Although the by-productive hypothesis, as it is known, is incomplete, it all points to the same logic: “a bit of mental machinery evolved because it conferred a real benefit, but the machinery sometimes misfires, producing accidental cognitive effects that make people prone to believing in gods.”
This is an important piece of the puzzle for the New Atheists. If religion is the off shoot of a diverse set of cognitive modules that evolved for a variety of problems, then religious beliefs are nothing more than a series of neural misfires that are “correctable” with secular Enlightenment thinking.
Not everyone agrees. The evolutionary biologists David Sloan Wilson and Edward O. Wilson propose that religiosity is a biological adaptation that created communities by instilling a “one for all, all for one” mentality in its members. This is important because it allowed group members to function as a superorganism, which moreover gave them an advantage on the African savannah; “An unshakable sense of unity among… warriors,” Buonomano says, “along with certainty that the spirits are on their side, and assured eternity, were as likely to, as they are now, to improve the chances of victory in battle.” The binding power of religion would have also helped communities form objective moral codes – do unto others as you would have others do unto you – and protected against free riders.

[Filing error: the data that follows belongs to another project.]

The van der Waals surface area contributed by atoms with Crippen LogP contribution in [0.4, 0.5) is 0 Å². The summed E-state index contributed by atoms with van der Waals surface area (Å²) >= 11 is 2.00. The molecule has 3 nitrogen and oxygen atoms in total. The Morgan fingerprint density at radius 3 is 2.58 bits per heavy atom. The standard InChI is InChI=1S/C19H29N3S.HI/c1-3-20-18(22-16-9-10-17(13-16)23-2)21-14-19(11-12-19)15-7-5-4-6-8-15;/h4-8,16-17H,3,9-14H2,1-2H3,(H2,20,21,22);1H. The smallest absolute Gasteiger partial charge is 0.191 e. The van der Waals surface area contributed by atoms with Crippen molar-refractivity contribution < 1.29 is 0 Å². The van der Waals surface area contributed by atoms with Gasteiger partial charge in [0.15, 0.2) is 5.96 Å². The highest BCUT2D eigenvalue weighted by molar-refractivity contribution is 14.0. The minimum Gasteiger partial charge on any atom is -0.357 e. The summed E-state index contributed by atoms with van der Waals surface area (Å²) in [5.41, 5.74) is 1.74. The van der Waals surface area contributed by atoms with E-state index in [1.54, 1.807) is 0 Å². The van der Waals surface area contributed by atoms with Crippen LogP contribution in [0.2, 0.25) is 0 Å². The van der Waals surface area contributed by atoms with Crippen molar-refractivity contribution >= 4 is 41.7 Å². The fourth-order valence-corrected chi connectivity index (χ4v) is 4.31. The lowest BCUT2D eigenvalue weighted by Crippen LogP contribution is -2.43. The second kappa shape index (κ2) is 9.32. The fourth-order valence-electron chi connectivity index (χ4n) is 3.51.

Jonathan Haidt is making a name for himself by advocating this point. In addition to the group selection hypothesis, Haidt points to our species ability to experience moments of self-transcendence. The world’s religions, he believes, are successful because they found a way to facilitate such experiences. Here’s how he explained it in a recent TED:
If the human capacity for self-transcendence is an evolutionary adaptation, then the implications are profound. It suggests that religiosity may be a deep part of human nature. I don’t mean that we evolved to join gigantic organized religions — that kind of religion came along too recently. I mean that we evolved to see sacredness all around us and to join with others into teams that circle around sacred objects, people and ideas. This is why politics is so tribal. Politics is partly profane, it’s partly about self-interest. But politics is also about sacredness. It’s about joining with others to pursue moral ideals. It’s about the eternal struggle between good and evil, and we all believe we’re on the side of the good.